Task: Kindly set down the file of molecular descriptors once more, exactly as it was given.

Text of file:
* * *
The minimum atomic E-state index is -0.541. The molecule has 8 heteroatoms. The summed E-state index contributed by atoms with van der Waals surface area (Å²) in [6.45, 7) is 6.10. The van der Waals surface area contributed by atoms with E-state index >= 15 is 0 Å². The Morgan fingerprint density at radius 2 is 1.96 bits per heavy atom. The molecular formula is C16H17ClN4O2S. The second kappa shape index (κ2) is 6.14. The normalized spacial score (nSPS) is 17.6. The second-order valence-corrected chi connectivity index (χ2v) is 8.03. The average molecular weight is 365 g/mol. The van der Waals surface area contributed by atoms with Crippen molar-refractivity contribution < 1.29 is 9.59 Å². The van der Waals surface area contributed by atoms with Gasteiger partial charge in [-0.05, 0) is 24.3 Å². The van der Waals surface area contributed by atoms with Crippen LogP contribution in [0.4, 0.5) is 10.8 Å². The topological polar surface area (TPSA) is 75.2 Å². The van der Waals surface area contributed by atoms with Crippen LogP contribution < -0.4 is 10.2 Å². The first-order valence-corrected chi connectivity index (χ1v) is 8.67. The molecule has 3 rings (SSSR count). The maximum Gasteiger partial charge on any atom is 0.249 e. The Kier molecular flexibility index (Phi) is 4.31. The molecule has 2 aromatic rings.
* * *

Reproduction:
The minimum atomic E-state index is -0.541. The molecule has 8 heteroatoms. The summed E-state index contributed by atoms with van der Waals surface area (Å²) in [6.45, 7) is 6.10. The van der Waals surface area contributed by atoms with E-state index >= 15 is 0 Å². The Morgan fingerprint density at radius 2 is 1.96 bits per heavy atom. The molecular formula is C16H17ClN4O2S. The second kappa shape index (κ2) is 6.14. The normalized spacial score (nSPS) is 17.6. The second-order valence-corrected chi connectivity index (χ2v) is 8.03. The average molecular weight is 365 g/mol. The van der Waals surface area contributed by atoms with Crippen molar-refractivity contribution < 1.29 is 9.59 Å². The van der Waals surface area contributed by atoms with Gasteiger partial charge in [-0.05, 0) is 24.3 Å². The van der Waals surface area contributed by atoms with Crippen LogP contribution in [0.4, 0.5) is 10.8 Å². The topological polar surface area (TPSA) is 75.2 Å². The van der Waals surface area contributed by atoms with Crippen LogP contribution < -0.4 is 10.2 Å². The first-order valence-corrected chi connectivity index (χ1v) is 8.67. The molecule has 3 rings (SSSR count). The maximum Gasteiger partial charge on any atom is 0.249 e. The Kier molecular flexibility index (Phi) is 4.31. The molecule has 2 aromatic rings.